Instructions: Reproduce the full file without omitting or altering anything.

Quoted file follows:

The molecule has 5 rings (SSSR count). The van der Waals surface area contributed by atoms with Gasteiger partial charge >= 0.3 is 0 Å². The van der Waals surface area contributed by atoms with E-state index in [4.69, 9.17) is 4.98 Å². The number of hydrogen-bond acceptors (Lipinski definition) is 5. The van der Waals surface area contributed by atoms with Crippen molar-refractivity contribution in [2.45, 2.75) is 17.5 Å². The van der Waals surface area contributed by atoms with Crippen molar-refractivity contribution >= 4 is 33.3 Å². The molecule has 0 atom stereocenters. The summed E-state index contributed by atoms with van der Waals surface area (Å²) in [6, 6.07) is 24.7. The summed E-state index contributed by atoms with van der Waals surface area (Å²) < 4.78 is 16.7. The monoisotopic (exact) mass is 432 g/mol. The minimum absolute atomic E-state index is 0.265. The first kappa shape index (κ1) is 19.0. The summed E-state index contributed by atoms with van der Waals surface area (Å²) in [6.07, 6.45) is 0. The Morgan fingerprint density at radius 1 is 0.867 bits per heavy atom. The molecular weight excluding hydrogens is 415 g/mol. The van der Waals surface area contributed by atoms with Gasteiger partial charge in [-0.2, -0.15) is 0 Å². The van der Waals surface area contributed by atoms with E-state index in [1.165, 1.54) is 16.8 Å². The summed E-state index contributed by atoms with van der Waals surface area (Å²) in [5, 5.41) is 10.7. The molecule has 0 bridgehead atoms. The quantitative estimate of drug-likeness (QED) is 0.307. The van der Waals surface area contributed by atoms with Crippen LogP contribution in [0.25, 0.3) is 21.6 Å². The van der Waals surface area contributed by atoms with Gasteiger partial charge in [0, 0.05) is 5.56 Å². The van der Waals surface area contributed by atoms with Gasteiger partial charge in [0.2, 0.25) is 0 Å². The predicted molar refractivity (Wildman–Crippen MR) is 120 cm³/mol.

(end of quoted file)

The molecule has 5 rings (SSSR count). The van der Waals surface area contributed by atoms with Gasteiger partial charge >= 0.3 is 0 Å². The van der Waals surface area contributed by atoms with E-state index in [4.69, 9.17) is 4.98 Å². The number of hydrogen-bond acceptors (Lipinski definition) is 5. The van der Waals surface area contributed by atoms with Crippen molar-refractivity contribution in [2.45, 2.75) is 17.5 Å². The van der Waals surface area contributed by atoms with Crippen molar-refractivity contribution >= 4 is 33.3 Å². The molecule has 0 atom stereocenters. The summed E-state index contributed by atoms with van der Waals surface area (Å²) in [6, 6.07) is 24.7. The summed E-state index contributed by atoms with van der Waals surface area (Å²) < 4.78 is 16.7. The monoisotopic (exact) mass is 432 g/mol. The minimum absolute atomic E-state index is 0.265. The first kappa shape index (κ1) is 19.0. The summed E-state index contributed by atoms with van der Waals surface area (Å²) in [6.07, 6.45) is 0. The Morgan fingerprint density at radius 1 is 0.867 bits per heavy atom. The molecular weight excluding hydrogens is 415 g/mol. The van der Waals surface area contributed by atoms with Gasteiger partial charge in [-0.2, -0.15) is 0 Å². The van der Waals surface area contributed by atoms with E-state index in [1.165, 1.54) is 16.8 Å². The summed E-state index contributed by atoms with van der Waals surface area (Å²) in [5, 5.41) is 10.7. The molecule has 0 bridgehead atoms. The quantitative estimate of drug-likeness (QED) is 0.307. The van der Waals surface area contributed by atoms with Crippen LogP contribution in [0.25, 0.3) is 21.6 Å². The van der Waals surface area contributed by atoms with Gasteiger partial charge in [0, 0.05) is 5.56 Å². The van der Waals surface area contributed by atoms with Gasteiger partial charge in [0.2, 0.25) is 0 Å². The predicted molar refractivity (Wildman–Crippen MR) is 120 cm³/mol.